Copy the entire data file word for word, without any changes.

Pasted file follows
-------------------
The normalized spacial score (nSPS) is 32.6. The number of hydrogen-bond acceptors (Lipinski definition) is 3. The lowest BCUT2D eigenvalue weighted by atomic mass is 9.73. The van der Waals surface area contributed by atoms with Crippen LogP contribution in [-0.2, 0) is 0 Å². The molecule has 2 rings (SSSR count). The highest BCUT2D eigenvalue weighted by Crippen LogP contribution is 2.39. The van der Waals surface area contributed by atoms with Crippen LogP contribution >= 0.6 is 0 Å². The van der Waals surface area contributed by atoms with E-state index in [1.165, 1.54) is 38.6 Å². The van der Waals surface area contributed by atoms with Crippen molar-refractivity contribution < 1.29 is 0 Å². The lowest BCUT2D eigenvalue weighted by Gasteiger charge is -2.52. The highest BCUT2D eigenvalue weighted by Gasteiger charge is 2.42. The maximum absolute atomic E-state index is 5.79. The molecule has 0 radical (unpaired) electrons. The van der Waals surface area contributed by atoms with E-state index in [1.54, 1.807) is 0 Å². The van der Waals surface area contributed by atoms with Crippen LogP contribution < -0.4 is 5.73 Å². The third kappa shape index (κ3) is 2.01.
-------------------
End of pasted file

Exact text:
The normalized spacial score (nSPS) is 32.6. The number of hydrogen-bond acceptors (Lipinski definition) is 3. The lowest BCUT2D eigenvalue weighted by atomic mass is 9.73. The van der Waals surface area contributed by atoms with Crippen LogP contribution in [-0.2, 0) is 0 Å². The molecule has 2 rings (SSSR count). The highest BCUT2D eigenvalue weighted by Crippen LogP contribution is 2.39. The van der Waals surface area contributed by atoms with Crippen LogP contribution >= 0.6 is 0 Å². The van der Waals surface area contributed by atoms with E-state index in [1.165, 1.54) is 38.6 Å². The van der Waals surface area contributed by atoms with Crippen molar-refractivity contribution < 1.29 is 0 Å². The lowest BCUT2D eigenvalue weighted by Gasteiger charge is -2.52. The highest BCUT2D eigenvalue weighted by Gasteiger charge is 2.42. The maximum absolute atomic E-state index is 5.79. The molecule has 0 radical (unpaired) electrons. The van der Waals surface area contributed by atoms with E-state index in [1.54, 1.807) is 0 Å². The van der Waals surface area contributed by atoms with Crippen LogP contribution < -0.4 is 5.73 Å². The third kappa shape index (κ3) is 2.01.